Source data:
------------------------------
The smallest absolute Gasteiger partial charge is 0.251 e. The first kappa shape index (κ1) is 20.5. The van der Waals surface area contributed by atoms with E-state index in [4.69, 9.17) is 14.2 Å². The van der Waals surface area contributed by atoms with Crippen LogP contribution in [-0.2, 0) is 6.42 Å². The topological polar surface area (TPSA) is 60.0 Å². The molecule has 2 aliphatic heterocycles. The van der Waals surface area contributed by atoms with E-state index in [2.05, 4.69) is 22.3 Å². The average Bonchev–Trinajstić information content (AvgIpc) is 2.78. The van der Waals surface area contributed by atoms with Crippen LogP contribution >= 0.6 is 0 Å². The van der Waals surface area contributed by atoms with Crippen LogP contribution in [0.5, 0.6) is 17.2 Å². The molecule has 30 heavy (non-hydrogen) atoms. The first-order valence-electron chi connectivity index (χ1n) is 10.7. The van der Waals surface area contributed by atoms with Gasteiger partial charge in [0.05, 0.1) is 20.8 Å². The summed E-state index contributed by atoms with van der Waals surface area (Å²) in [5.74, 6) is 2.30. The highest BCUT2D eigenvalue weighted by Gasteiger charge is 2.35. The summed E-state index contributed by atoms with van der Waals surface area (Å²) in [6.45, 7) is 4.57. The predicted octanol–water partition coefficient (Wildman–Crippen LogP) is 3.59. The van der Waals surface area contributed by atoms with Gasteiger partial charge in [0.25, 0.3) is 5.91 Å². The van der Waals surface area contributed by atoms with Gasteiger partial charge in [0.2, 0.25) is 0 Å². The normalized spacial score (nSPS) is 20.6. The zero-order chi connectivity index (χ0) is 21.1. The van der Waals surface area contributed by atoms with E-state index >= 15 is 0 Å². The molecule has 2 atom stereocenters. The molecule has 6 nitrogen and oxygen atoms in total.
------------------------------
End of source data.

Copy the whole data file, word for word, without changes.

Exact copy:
The smallest absolute Gasteiger partial charge is 0.251 e. The first kappa shape index (κ1) is 20.5. The van der Waals surface area contributed by atoms with E-state index in [4.69, 9.17) is 14.2 Å². The van der Waals surface area contributed by atoms with Crippen LogP contribution in [-0.2, 0) is 6.42 Å². The topological polar surface area (TPSA) is 60.0 Å². The molecule has 2 aliphatic heterocycles. The van der Waals surface area contributed by atoms with E-state index in [2.05, 4.69) is 22.3 Å². The average Bonchev–Trinajstić information content (AvgIpc) is 2.78. The van der Waals surface area contributed by atoms with Crippen LogP contribution >= 0.6 is 0 Å². The van der Waals surface area contributed by atoms with Crippen LogP contribution in [0.5, 0.6) is 17.2 Å². The molecule has 30 heavy (non-hydrogen) atoms. The first-order valence-electron chi connectivity index (χ1n) is 10.7. The van der Waals surface area contributed by atoms with Gasteiger partial charge in [0.05, 0.1) is 20.8 Å². The summed E-state index contributed by atoms with van der Waals surface area (Å²) in [5.74, 6) is 2.30. The highest BCUT2D eigenvalue weighted by Gasteiger charge is 2.35. The summed E-state index contributed by atoms with van der Waals surface area (Å²) in [6.45, 7) is 4.57. The predicted octanol–water partition coefficient (Wildman–Crippen LogP) is 3.59. The van der Waals surface area contributed by atoms with Gasteiger partial charge in [0.25, 0.3) is 5.91 Å². The van der Waals surface area contributed by atoms with Gasteiger partial charge in [0.2, 0.25) is 0 Å². The normalized spacial score (nSPS) is 20.6. The zero-order chi connectivity index (χ0) is 21.1. The van der Waals surface area contributed by atoms with E-state index >= 15 is 0 Å². The molecule has 2 atom stereocenters. The molecule has 6 nitrogen and oxygen atoms in total.